The Lord Dies or the Grievers Games


During the whole last month, the Internet has been swarming with trailers where a handsome Dylan O’Brien is playing a leading part in a screen version of the book, The Maze Runner. Colorful pictures and commentaries make a forecast that this film is going to become a complete sensation in a very short time just after its first night on the 19th of September. A rather promising titles (like “Is this the beginning of the maze or the end?”) will not let you pass by without noticing it. Therefore, I could not just ignore it and withstand the temptation to start reading Dashner’s book as soon as possible.
The book The Maze Runner is a unique example of a modern literature, inasmuch as it unpredictably combines The Lord of Flies (by W. Golding) and The Hunger Games (by S. Collins). If anyone tells you something like that, do not believe him/her in any way – that is an egregious lie! There are several reasons for such statement. However, I am going to illustrate only two of them, the most significant.
Firstly, it is impossible to bring into line such a brilliant ( and I am not exaggerating now!) writing by a mastodon of English literature with a novel for juniors by an American author. I have to admit that although the trilogy is rather good, it still unable to vie with the well-known fiction dystopia. Furthermore, sometimes I have got a feeling that American laborers who toil for the good of “fiction foundry” are not able to express their thoughts briefly and concisely. Consequently, contemporary writers do not write books shorter than a trilogy.
Secondly, the only worse thing, you should pay your attention to, is the title of the book. You’d better read it, admire a picture on the cover, and then put the book aside and start imagining your own “race through thickets of the labyrinth”. Believe me, you have got more chances to make it breathtaking and apparently unforgettable, what Dashner has failed to do in his work.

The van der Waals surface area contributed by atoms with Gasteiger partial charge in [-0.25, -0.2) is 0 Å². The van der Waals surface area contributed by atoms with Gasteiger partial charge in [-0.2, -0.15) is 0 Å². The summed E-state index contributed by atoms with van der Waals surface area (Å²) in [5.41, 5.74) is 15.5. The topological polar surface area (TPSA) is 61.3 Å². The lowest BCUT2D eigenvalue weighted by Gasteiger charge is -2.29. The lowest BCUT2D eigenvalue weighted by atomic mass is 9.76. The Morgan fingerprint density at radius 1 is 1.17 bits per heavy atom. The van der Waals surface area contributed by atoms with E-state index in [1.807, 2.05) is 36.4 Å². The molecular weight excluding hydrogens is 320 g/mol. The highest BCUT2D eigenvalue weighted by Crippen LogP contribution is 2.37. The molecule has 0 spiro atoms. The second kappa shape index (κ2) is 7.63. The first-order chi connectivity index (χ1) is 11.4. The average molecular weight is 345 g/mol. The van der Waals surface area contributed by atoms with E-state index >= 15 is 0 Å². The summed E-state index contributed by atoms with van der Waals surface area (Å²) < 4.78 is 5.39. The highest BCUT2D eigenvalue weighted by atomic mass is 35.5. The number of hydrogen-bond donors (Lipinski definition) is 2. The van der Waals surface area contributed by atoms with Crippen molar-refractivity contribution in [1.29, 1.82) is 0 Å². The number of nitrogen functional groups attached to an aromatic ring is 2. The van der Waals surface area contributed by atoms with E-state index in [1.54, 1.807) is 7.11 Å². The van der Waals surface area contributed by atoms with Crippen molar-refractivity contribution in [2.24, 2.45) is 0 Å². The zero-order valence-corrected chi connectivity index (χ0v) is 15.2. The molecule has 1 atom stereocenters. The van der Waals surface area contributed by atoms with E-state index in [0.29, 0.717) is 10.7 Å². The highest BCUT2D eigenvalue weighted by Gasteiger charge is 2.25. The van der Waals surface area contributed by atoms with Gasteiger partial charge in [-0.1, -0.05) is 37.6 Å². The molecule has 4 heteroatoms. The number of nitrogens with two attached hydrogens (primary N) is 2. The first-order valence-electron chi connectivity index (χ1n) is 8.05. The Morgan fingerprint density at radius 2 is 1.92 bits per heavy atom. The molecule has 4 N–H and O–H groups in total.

Nevertheless, let us focus precisely on the plot of the book. The first pages seem to be exciting: a young hero wakes up in a rather unexpected place – an abandoned elevator. The boy does not have a clear memory of what has happened to him nor how he has ended up here. (It resembles something, doesn’t it?)The only stable thing he remembers – his name, Thomas. A couple of minutes later the elevator doors will open, and he will appear before a (the brave) new world inhabited by boys only. In this “adultless” society, everything complies with strict rules and principles. The main of which reads: “At any circumstances you should not stay in the maze at night. Never!” And guess what? Virtually on the next day Thomas breaks it. Not only has he managed to survive a fatal encounter with monsters, getting off with a scratch or two, but also generously to save one of the maze runner’s life.
After that everything follows a classical script inherent in American blockbusters. Thomas is the last Hope of deliverance, the only one who manages to solve the secret of the maze and to lead troops into the fierce battle with grievers (dark creatures designed to kill). Do not forget “a tiny fact” that Thomas here is just a brief while. What a gifted young man though!
In other words, it is just another not a very successful attempt to surpass the “Lord” of literature. Consequently, if you are 14-16 years old and you do not know who W.Golding is, then apparently this book is to your taste. Otherwise, do not waste your time!


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